First, we’d like to thank the people who commented and gave useful information, particularly those who pointed to relevant links and applicable documents. That was much more helpful than the personal attacks posted in response to our article.
Second we want to again state that we did not accuse anyone of copying, of theft, of illegal activity, of guilt, or of infringement. We tried to walk the line of fairness. Some readers accused us of making those accusations. Interestingly, some readers claimed we were unfairly accusing Oracle, some claimed we were unfairly accusing Sun, and others claimed we were unfairly accusing Google. Maybe that means we succeeded in walking that line. (We did not actually accuse any party.)
We did say, however, that it appears Oracle missed a number of files that appeared to have been copied from Sun, but distinctly noted, “Not knowing all of the details of the case, there could be issues that we’re not aware of.” We realize that this was a long case involving many people, much code, and a very large pretrial record containing a huge number of documents. As we explained in the beginning of the article, we considered this an interesting exercise and wanted to share our results.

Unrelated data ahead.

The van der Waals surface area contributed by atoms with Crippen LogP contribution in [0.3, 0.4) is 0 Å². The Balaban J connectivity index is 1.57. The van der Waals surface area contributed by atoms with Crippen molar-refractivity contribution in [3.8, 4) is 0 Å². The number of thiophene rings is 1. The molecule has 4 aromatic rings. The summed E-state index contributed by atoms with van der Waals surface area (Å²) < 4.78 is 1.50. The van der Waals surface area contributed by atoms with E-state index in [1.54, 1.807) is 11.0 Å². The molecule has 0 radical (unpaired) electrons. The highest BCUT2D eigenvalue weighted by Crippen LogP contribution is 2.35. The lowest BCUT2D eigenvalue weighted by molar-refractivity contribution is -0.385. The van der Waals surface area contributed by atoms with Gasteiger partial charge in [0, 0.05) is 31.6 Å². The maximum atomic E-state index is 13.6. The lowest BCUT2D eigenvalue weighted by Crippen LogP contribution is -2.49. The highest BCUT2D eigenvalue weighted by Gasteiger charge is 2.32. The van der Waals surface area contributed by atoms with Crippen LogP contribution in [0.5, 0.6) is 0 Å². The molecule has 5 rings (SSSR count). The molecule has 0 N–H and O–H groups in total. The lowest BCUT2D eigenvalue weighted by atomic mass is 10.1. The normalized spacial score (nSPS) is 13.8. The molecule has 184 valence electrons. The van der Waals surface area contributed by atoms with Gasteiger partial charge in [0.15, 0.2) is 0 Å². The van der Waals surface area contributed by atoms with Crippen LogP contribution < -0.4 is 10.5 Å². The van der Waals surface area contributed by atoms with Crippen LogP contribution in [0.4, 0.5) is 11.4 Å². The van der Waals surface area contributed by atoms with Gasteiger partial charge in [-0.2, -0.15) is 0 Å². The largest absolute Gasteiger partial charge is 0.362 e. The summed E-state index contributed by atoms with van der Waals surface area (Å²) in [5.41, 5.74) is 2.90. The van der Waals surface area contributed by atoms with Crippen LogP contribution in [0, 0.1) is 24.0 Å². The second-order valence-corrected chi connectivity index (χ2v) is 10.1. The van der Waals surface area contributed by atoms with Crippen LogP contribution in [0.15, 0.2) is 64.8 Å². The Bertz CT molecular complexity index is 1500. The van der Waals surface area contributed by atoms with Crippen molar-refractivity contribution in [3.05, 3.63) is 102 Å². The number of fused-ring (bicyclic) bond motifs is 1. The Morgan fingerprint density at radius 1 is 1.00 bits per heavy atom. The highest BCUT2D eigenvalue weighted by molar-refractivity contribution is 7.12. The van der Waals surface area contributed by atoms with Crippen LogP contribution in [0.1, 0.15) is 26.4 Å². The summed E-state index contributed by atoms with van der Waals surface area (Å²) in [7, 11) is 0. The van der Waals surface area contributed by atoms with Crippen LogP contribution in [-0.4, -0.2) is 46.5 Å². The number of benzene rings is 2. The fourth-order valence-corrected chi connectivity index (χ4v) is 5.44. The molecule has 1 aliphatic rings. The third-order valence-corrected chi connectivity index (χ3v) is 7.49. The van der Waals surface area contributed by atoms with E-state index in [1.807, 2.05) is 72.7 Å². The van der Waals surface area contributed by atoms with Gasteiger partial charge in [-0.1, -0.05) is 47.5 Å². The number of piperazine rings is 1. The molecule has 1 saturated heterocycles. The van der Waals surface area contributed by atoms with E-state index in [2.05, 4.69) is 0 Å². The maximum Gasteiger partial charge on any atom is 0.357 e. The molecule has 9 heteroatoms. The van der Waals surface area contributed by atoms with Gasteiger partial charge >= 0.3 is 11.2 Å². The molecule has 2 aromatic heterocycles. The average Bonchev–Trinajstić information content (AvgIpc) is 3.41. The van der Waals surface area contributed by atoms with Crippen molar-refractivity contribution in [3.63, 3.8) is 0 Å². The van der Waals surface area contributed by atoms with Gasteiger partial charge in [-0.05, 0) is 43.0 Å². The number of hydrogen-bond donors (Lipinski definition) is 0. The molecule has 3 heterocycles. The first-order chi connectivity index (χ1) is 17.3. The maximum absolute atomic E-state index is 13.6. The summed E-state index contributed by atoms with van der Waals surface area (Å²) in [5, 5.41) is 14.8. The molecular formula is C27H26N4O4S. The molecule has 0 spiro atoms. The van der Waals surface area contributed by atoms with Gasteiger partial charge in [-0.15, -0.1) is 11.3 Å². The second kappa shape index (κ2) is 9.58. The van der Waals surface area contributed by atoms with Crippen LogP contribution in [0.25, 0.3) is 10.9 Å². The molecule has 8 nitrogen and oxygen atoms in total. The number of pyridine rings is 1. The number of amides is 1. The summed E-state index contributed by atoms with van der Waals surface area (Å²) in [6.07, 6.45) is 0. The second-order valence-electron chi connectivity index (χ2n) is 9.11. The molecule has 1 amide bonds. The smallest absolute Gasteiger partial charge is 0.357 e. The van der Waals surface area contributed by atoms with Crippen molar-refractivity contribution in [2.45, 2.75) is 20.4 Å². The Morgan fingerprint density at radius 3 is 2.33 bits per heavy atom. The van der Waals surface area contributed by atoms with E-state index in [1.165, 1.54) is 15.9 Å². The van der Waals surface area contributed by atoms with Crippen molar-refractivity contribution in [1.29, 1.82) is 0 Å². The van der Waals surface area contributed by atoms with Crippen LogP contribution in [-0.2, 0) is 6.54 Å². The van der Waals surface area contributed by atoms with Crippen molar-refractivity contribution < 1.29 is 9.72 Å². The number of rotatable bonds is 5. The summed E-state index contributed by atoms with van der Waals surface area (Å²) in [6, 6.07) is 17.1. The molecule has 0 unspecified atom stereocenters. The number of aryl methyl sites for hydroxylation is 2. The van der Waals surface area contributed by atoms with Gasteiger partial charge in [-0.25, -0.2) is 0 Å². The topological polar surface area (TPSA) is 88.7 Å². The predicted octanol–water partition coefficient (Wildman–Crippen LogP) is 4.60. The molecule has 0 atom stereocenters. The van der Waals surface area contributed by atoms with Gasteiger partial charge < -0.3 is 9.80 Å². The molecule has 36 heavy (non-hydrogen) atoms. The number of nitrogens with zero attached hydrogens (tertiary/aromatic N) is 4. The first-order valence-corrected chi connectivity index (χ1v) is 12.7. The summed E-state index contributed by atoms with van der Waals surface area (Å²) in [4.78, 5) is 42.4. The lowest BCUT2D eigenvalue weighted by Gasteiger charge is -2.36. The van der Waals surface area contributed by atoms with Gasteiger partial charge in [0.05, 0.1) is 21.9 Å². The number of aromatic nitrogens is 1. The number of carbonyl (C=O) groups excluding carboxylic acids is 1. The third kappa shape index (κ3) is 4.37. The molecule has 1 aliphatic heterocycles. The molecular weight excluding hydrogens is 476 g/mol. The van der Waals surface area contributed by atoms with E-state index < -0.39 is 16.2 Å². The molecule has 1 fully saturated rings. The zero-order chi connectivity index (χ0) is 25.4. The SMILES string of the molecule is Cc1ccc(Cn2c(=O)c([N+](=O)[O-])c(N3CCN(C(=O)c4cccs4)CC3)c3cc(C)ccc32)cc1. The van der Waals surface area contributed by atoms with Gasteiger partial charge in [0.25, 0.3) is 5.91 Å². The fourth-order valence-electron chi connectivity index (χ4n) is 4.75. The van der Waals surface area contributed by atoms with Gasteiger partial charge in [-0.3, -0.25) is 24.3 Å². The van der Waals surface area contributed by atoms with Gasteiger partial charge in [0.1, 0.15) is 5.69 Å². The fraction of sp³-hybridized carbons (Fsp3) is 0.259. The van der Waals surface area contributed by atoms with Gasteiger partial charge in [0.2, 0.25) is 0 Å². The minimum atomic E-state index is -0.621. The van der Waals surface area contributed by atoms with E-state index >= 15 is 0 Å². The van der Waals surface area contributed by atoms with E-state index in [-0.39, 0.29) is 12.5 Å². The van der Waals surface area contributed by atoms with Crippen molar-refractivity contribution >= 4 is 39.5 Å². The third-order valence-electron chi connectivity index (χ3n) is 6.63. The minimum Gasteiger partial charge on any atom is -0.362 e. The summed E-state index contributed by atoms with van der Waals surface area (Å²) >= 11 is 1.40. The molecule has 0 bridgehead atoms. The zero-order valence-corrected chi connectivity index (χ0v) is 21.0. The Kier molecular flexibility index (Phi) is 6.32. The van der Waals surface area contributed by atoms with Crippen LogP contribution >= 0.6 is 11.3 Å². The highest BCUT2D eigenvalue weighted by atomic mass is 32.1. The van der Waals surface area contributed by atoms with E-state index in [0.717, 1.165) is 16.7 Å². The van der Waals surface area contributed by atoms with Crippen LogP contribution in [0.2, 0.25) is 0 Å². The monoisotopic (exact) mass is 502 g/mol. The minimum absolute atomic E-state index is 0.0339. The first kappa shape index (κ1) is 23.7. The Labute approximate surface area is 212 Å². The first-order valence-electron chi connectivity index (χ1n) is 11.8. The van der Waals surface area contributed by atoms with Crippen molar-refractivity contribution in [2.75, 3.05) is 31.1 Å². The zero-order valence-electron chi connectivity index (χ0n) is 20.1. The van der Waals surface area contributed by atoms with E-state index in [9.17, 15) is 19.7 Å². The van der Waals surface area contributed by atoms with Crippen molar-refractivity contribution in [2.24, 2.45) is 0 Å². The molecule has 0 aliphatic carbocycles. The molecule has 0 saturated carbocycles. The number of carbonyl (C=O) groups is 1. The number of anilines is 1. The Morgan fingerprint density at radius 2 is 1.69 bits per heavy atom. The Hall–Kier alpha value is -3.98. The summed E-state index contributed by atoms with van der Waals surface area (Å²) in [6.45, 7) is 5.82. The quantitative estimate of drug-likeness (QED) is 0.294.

The decisions in the recent intellectual property lawsuit of Oracle v. Google[i] have drawn the attention of software developers and intellectual property lawyers alike. As we read about the verdict’s potential to shape future copyright case law, our team here at Zeidman Consulting also wondered whether all the facts in the copyright portion of the case had been uncovered. We decided to pursue these questions using the advanced tools for detecting copyright infringement created by our sister company, Software Analysis and Forensic Engineering (SAFE Corporation) and the thorough processes that we have developed. What started off as simple curiosity turned into an interesting research and analysis project to determine if we could uncover evidence of copyright infringement that Oracle’s experts had missed. Our two-week effort turned up some very surprising results–significant amounts of apparently copied code that was not brought up at the trial.
The Oracle v. Google Lawsuit